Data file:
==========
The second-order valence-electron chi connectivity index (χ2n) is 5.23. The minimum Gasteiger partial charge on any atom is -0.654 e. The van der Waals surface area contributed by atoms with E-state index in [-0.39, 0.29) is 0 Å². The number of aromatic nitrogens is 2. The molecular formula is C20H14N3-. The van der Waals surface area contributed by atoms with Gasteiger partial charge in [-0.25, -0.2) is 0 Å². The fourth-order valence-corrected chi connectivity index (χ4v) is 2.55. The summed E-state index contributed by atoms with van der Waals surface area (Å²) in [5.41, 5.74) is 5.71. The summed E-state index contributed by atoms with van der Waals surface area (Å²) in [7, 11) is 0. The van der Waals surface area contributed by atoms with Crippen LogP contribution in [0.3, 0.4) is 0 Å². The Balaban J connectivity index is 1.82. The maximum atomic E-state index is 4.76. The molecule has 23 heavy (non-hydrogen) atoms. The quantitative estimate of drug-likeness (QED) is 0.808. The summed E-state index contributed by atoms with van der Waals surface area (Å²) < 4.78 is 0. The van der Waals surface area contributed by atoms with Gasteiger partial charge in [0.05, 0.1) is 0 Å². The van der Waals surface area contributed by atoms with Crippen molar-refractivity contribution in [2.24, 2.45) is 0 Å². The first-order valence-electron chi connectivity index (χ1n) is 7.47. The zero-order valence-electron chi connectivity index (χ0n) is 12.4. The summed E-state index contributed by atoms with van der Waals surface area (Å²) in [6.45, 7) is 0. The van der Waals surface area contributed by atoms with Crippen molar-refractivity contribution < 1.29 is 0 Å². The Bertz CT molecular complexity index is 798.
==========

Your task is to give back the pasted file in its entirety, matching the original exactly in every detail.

The second-order valence-electron chi connectivity index (χ2n) is 5.23. The minimum Gasteiger partial charge on any atom is -0.654 e. The van der Waals surface area contributed by atoms with E-state index in [-0.39, 0.29) is 0 Å². The number of aromatic nitrogens is 2. The molecular formula is C20H14N3-. The van der Waals surface area contributed by atoms with Gasteiger partial charge in [-0.25, -0.2) is 0 Å². The fourth-order valence-corrected chi connectivity index (χ4v) is 2.55. The summed E-state index contributed by atoms with van der Waals surface area (Å²) in [5.41, 5.74) is 5.71. The summed E-state index contributed by atoms with van der Waals surface area (Å²) in [7, 11) is 0. The van der Waals surface area contributed by atoms with Crippen LogP contribution in [0.3, 0.4) is 0 Å². The Balaban J connectivity index is 1.82. The maximum atomic E-state index is 4.76. The molecule has 23 heavy (non-hydrogen) atoms. The quantitative estimate of drug-likeness (QED) is 0.808. The summed E-state index contributed by atoms with van der Waals surface area (Å²) < 4.78 is 0. The van der Waals surface area contributed by atoms with Gasteiger partial charge in [0.05, 0.1) is 0 Å². The van der Waals surface area contributed by atoms with Crippen molar-refractivity contribution in [2.24, 2.45) is 0 Å². The first-order valence-electron chi connectivity index (χ1n) is 7.47. The zero-order valence-electron chi connectivity index (χ0n) is 12.4. The summed E-state index contributed by atoms with van der Waals surface area (Å²) in [6.45, 7) is 0. The van der Waals surface area contributed by atoms with Crippen molar-refractivity contribution < 1.29 is 0 Å². The Bertz CT molecular complexity index is 798.